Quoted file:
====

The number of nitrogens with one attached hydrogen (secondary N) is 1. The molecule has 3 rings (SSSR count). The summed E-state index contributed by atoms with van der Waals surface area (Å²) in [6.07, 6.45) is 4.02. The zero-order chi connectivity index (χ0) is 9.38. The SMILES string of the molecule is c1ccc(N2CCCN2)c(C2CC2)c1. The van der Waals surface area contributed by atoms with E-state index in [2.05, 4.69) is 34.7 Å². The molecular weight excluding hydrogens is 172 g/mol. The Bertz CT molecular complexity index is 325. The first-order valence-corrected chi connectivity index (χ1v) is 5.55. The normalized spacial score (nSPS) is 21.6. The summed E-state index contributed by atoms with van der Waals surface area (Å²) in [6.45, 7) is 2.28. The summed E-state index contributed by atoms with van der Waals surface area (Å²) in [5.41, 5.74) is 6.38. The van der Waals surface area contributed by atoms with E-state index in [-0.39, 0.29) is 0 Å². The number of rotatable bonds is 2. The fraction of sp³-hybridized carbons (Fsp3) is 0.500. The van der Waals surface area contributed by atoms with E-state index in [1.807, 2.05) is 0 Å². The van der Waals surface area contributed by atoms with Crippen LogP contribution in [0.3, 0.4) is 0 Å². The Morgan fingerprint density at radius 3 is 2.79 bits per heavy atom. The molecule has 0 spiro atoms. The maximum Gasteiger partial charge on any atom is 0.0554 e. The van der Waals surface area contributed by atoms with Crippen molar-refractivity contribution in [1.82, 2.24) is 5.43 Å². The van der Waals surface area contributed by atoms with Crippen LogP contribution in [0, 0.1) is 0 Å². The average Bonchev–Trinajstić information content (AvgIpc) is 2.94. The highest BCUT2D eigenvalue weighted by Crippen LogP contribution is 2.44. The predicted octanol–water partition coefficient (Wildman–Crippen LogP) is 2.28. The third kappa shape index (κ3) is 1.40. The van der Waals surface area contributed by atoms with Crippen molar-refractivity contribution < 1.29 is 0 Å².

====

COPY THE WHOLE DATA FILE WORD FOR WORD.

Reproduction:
The number of nitrogens with one attached hydrogen (secondary N) is 1. The molecule has 3 rings (SSSR count). The summed E-state index contributed by atoms with van der Waals surface area (Å²) in [6.07, 6.45) is 4.02. The zero-order chi connectivity index (χ0) is 9.38. The SMILES string of the molecule is c1ccc(N2CCCN2)c(C2CC2)c1. The van der Waals surface area contributed by atoms with E-state index in [2.05, 4.69) is 34.7 Å². The molecular weight excluding hydrogens is 172 g/mol. The Bertz CT molecular complexity index is 325. The first-order valence-corrected chi connectivity index (χ1v) is 5.55. The normalized spacial score (nSPS) is 21.6. The summed E-state index contributed by atoms with van der Waals surface area (Å²) in [6.45, 7) is 2.28. The summed E-state index contributed by atoms with van der Waals surface area (Å²) in [5.41, 5.74) is 6.38. The van der Waals surface area contributed by atoms with E-state index in [-0.39, 0.29) is 0 Å². The number of rotatable bonds is 2. The fraction of sp³-hybridized carbons (Fsp3) is 0.500. The van der Waals surface area contributed by atoms with E-state index in [1.807, 2.05) is 0 Å². The van der Waals surface area contributed by atoms with Crippen LogP contribution in [0.3, 0.4) is 0 Å². The Morgan fingerprint density at radius 3 is 2.79 bits per heavy atom. The molecule has 0 spiro atoms. The maximum Gasteiger partial charge on any atom is 0.0554 e. The van der Waals surface area contributed by atoms with Crippen molar-refractivity contribution in [1.82, 2.24) is 5.43 Å². The van der Waals surface area contributed by atoms with Crippen LogP contribution in [0, 0.1) is 0 Å². The average Bonchev–Trinajstić information content (AvgIpc) is 2.94. The highest BCUT2D eigenvalue weighted by Crippen LogP contribution is 2.44. The predicted octanol–water partition coefficient (Wildman–Crippen LogP) is 2.28. The third kappa shape index (κ3) is 1.40. The van der Waals surface area contributed by atoms with Crippen molar-refractivity contribution < 1.29 is 0 Å².